Voice/Vision Holocaust Survivor Oral History Archive

Sally Horwitz - June 18, 2007

Catholic School

I went to a Catholic school, by the way. Supposed to be a public school, but the, the cross was there as big as I am. And every morning prayers, every afternoon prayers, but we didn't have to say them, and before we went home prayers. And before Easter, it was trouble, and the teachers too, they were terrible. Anyways, so I went to see the, a very, very ancient cloister, whatever you call it in English. Uh, what's a cloister?

A cloister.

I, um...

It's a nunnery, like, uh...

No, it's a religious um, cloister um, it's a religious...

It's a retreat...


Like a retreat.

Yeah, but it was tremendous, tremendous. Um, so when we came out there was some women, I still remember how they were dressed. Um, you want me to describe the clothes?

Sure, sure.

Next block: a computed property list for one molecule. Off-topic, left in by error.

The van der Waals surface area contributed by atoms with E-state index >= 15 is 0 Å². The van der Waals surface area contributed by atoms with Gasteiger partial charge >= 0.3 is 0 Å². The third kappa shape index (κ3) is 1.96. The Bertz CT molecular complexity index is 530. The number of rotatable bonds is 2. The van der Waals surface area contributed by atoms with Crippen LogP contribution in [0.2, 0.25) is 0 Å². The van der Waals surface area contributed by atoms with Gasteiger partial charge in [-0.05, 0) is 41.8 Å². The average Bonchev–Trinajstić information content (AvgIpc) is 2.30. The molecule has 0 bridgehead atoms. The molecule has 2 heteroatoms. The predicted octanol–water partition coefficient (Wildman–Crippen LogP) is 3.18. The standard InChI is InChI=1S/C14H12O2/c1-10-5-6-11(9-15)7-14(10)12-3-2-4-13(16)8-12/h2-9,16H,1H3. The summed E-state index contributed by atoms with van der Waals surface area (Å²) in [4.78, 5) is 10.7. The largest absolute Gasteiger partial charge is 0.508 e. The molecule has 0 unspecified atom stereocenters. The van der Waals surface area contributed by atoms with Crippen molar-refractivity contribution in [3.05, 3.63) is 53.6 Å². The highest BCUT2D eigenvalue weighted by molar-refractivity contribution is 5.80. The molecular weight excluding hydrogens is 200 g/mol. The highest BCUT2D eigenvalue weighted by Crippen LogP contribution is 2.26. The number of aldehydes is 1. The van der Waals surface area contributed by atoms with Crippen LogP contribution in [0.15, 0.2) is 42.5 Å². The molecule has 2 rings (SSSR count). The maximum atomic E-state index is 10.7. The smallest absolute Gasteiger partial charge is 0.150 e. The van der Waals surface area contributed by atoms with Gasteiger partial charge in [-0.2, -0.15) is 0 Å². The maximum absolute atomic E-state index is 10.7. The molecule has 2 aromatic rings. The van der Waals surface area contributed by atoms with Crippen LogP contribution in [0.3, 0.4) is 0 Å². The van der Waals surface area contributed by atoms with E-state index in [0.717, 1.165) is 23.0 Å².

Okay, they wore like a beige little babushkas and beige blouses and dark wool skirts. And they came to the teacher, they asked if there's any Jewish children amongst uh, the class. Uh, so she said yes. Um, would you give them permission if we showed them something, the history here. So she said who...whoever wants to go, of course, I was the first one to go, I mean, we went, most of the girls went and some of them didn't. Of course it was lunch time some weren't paying attention, they were eating. And she took us to a place, I can describe it that place, I mean, to a T. Kazimierz the Great, who conquered ???. He had a Jewish girlfriend Esther, look it up on the thing, it's, it's I-- because I knew about it somehow, I don't know, maybe my Bubby told me, the ??? whatever. They went from one to the other because we had in the class an awful lot of Esther's. Anyway, so she, somebody was waiting for us and, of course, they had like a--they had like in the uh, when you go to a museum they don't want you to go inside, I mean, you know, to pass that particular little space because it was old. It was a synagogue. A synagogue where the king came to worship with Esther. The boys were baptized and the girls she brought up Jewish. He had a wife of course, she was just his mistress. But, she was called the queen. On the right side, I drew a picture for Artie because he told me it's going to bring, when he went to Poland he's going to Kazimierz. And without me thinking, I didn't know there was another Kazimierz there, which is right next to Kraków. This was his main place, but this was his summer place, so they call it Dolne, which was near the Wisła. And there was mountains there also. Anyways, so I drew my picture on the left side, was like a loveseat hanging on the wall, would you believe that? When he came he sat on that bench but then they put it up there. It was mahogany, not mahogany, light, light oak with red plush seat [laughs] with a gold rope, isn't that crazy. And right in front of us they had the Aron Kodesh With the, you know about that they didn't open it up? There, there was a curtain, a red curtain uh, a velvet curtain. And there were some seats uh, also oak seats. But it wasn't a big place, it was like from here maybe to, maybe to my--to the door over there. And I was so fascinated with it that I kept talking about it, you know, to my bubby. Anyways, so I wanted to make fun of my son, I mean, not fun, if I want to..."who knows, maybe uh, we come from the princess, um...